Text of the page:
Brothers' Rivalry Made Iman a Stopper
By Jared Zwerling
GREENBURGH, N.Y. -- When Iman Shumpert was introduced to the media on Friday afternoon at the Knicks' training facility, you could tell it was one of the happiest days of his life. He let it all out, emitting a different vibe than the common politically-correct press conference tone. Every time Shumpert started answering a reporter's question, it only took him about two seconds to flash his giant smile and reveal a very personal emotion or experience.
"Off the court, I think people will like me," Shumpert said. "I’m a people person. I’m a hugger. [When the Knicks picked me], there were a a lot of hugs. I had a whole lot of makeup on my shirt [ laughs]. I’m glad it was a T-shirt."
On the court, Knicks fans will like Shumpert too if he brings much-needed defensive versatility to an offensive-minded team. Mike D'Antoni said that he has the potential to guard the 1 through 3, but not just any typical 1 through 3 -- make that point guard Derrick Rose, shooting guard Dwyane Wade and small forward LeBron James, arguably the best players in the league at their positions.
Many New Yorkers who bleed blue and orange still can't believe Donnie Walsh and Co. passed over two-time ACC Defensive Player of the Year and two-time NCAA Tournament participant Chris Singleton with the 17th pick. Instead, the Knicks front office picked a player who, although he was the leading scorer for his college team this past season, he led them to a losing record (13-17). But local fans should find some solace in this: Shumpert treats his defensive game like a secret service agent and the basket like it's Barack Obama. No one gets close to the President.
"If somebody scores on me, I’m going to be mad," Shumpert said. "With [ Amare Stoudemire, Carmelo Anthony and Chauncey Billups] being able to score the ball like that, I don’t think they should have to play all the defense too. The first thing I’m going to do is come in and defend people -- take pressure off peoples’ legs."
Shumpert honed his shutdown skills growing up as the second youngest of four brothers while playing in "backyard basketball wars" at his family's house in Oak Park, Ill., a western suburb of Chicago. Shumpert remembers the fierce competition vividly -- the yelling, screaming, fighting and clawing -- and learned the most important thing from his siblings about how to earn respect on the Chi-town playgrounds: stop your man.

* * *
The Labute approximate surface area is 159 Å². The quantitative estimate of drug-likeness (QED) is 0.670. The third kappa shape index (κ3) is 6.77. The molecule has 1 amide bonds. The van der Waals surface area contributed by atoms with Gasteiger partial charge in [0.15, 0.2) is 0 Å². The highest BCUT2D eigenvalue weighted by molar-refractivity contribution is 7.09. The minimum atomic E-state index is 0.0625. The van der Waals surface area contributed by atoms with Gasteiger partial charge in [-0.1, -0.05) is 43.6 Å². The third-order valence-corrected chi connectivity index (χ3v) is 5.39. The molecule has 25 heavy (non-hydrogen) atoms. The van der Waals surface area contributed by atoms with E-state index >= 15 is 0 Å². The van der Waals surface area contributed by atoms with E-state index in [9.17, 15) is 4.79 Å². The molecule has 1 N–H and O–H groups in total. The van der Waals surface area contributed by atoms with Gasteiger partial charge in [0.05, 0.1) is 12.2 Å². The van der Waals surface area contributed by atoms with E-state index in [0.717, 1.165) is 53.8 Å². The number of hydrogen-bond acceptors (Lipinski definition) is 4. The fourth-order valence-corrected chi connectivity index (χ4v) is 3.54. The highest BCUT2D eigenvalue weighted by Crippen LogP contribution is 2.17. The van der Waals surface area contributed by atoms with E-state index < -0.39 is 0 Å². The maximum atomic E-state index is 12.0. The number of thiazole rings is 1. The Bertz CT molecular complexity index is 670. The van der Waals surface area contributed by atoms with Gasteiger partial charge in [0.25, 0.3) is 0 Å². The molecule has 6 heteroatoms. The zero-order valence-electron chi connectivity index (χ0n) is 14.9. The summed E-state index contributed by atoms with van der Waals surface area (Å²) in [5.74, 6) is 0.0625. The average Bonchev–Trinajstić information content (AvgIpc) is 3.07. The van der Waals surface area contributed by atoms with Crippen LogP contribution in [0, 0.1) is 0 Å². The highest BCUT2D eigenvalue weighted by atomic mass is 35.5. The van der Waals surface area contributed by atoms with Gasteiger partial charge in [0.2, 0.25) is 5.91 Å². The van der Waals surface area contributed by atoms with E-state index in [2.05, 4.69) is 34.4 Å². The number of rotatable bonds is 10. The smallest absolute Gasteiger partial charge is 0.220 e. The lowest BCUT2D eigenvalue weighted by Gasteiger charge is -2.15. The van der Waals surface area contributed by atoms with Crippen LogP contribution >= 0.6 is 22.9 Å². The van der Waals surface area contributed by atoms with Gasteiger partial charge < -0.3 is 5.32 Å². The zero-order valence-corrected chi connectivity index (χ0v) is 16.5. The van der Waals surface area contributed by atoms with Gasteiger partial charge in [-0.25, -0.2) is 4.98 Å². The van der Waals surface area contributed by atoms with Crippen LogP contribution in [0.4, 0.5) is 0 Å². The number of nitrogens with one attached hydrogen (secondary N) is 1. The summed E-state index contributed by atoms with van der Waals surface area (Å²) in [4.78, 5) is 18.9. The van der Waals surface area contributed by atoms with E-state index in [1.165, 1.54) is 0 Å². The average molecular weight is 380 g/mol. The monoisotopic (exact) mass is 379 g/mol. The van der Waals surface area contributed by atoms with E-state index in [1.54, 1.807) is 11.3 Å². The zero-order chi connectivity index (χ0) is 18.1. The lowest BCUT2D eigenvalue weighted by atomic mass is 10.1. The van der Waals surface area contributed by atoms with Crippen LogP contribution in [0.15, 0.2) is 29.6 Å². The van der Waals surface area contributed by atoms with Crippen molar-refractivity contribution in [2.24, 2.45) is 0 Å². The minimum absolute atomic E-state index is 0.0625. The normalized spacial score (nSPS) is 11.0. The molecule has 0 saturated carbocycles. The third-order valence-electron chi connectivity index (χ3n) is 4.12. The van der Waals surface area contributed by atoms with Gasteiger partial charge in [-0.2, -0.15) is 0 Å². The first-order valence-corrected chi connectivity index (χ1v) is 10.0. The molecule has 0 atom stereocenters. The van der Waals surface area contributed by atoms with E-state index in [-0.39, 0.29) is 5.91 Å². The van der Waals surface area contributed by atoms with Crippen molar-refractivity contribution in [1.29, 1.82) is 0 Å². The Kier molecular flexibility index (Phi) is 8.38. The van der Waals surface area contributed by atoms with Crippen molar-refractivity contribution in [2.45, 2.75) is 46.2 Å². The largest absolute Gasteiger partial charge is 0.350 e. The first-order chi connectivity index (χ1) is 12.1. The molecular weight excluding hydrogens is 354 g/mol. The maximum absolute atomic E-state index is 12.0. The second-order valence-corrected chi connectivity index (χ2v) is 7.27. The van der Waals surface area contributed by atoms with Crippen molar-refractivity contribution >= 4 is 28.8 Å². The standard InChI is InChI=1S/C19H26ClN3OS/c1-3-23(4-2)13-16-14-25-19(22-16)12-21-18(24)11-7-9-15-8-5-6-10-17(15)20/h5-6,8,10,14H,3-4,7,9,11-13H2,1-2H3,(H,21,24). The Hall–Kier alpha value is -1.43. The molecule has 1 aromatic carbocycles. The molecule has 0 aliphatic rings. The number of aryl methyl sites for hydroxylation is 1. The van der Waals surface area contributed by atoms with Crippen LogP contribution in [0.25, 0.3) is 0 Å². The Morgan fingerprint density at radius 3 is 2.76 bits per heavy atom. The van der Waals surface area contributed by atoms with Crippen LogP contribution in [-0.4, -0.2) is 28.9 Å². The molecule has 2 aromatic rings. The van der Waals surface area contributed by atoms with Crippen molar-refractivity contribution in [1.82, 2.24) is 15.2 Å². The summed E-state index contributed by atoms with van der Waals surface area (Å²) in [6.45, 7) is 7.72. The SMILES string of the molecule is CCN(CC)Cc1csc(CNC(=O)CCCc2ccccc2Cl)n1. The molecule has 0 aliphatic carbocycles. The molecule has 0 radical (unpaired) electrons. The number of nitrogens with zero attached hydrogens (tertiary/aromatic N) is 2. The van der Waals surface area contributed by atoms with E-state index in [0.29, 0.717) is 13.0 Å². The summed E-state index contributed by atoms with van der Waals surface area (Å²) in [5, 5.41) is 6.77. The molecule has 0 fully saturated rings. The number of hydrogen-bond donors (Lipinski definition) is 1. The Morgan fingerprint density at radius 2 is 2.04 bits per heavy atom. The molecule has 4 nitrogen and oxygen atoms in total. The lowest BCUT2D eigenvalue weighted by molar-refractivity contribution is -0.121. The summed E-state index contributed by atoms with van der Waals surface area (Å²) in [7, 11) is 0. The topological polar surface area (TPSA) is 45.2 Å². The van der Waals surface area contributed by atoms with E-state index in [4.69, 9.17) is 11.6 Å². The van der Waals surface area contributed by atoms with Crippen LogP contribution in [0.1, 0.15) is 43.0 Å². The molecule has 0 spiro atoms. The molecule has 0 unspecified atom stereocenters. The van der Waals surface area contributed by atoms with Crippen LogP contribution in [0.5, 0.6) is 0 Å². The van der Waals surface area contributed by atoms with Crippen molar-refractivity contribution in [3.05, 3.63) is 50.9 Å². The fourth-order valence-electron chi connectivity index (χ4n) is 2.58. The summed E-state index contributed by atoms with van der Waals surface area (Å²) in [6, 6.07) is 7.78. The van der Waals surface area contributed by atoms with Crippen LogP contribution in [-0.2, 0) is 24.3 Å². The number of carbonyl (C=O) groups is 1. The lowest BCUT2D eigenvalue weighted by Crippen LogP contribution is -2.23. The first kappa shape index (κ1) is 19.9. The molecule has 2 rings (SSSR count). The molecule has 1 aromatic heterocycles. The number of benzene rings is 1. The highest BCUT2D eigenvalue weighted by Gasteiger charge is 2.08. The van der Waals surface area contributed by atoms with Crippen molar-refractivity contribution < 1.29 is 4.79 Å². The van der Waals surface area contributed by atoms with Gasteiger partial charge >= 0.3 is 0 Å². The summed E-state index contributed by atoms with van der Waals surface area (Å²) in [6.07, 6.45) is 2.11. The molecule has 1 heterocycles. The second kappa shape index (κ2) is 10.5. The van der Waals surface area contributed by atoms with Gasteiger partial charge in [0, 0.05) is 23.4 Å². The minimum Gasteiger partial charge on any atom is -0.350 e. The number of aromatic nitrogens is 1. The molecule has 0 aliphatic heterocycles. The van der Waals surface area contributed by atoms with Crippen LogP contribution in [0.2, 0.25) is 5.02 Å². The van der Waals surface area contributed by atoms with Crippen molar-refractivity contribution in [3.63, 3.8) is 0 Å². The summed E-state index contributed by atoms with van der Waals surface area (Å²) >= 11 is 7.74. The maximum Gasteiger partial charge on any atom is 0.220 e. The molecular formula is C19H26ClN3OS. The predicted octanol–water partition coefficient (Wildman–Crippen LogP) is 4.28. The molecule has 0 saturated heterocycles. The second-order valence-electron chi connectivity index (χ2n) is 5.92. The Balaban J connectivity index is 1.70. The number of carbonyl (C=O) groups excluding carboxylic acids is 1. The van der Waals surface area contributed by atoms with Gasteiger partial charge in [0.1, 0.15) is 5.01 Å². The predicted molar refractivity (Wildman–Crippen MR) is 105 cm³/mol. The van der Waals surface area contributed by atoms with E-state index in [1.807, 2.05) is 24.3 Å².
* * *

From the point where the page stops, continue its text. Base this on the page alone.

"I was so short and I was real skinny, and my older brothers, [Odis and Ahrii], would just beat up on me," Shumpert said. "Back home, if you get scored on, you’re the weak link. When I started getting good, they were like, 'If you’re going to play on our team when we go play pick-up and you start getting scored on, we’re not going to let you play anymore.' I started learning how to help other people out with my defense."
Just like Shumpert can guard three positions, he has three favorite NBA defenders: former Spurs small forward and ESPN TV analyst Bruce Bowen ("he gets under people's skin, you can tell"); Grizzlies small forward Tony Allen ("he's real aggressive and will sort of mean-mug you a little bit and throw you around") and Magic center Dwight Howard ("I’ve never seen anybody decide he wasn’t even going to block the shot and just grab it out of the air and walk away with it").
Shumpert admits that he heard some of the boos from Knicks fans at the Prudential Center on draft night while he was watching everything unfold on TV in his hometown state. But he didn't think it was as bad as previous years when the team made their selection.
"I’ve heard way worse," Shumpert said. "Usually the Knicks fans will boo even harder than that. I heard a couple of boos, but it’s all criticism. It comes with the job. It’s not something I’m dwelling on."
That criticism, the insistent talk about the Singleton slip-up, is only fueling Shumpert like Bruce Banner.
"It’s more motivation for me to come in here and work hard," Shumpert said, "and prove that I can play at this level and prove that I can play with this team."
In order to get minutes at Madison Square Garden, where Shumpert hasn't played since the 2008 Jordan Brand Classic, and enjoy the fruits of his labor to satisfy his shopping interests, he'll have to improve his outside shot. While the 6-5 combo guard, who boasts a ridiculous 42" vertical leap, averaged 17.3 points and an ACC conference-leading 2.7 steals per game as a junior, he shot just 40.6 percent from the field and 27.8 percent from downtown. D'Antoni raved about Shumpert's "almost picture-perfect" shooting form, but consistency is key for the 21-year-old to become the Knicks' best Georgia Tech product since Stephon Marbury.
If there is a lockout, Shumpert plans to snowbird back down to Florida and continue training at the world-renowned IMG Basketball Academy in Bradenton, Fla. Billups once trained there, and now, 13 years apart (Billups is 34), he and Shumpert will be connected on the same court for the first time. Shumpert wouldn't want it any other way.
"I can't wait to sit down with Chauncey to pick his mind apart and to pick the coaches’ minds apart -- just learn as much as I can," Shumpert said. "Coming in being the new guy, you just gotta be a sponge."
Shumpert was once the new guy, and what ended up happening? He became the best baller in the family. With adversity facing him once again, history has shown he can play above the competition.
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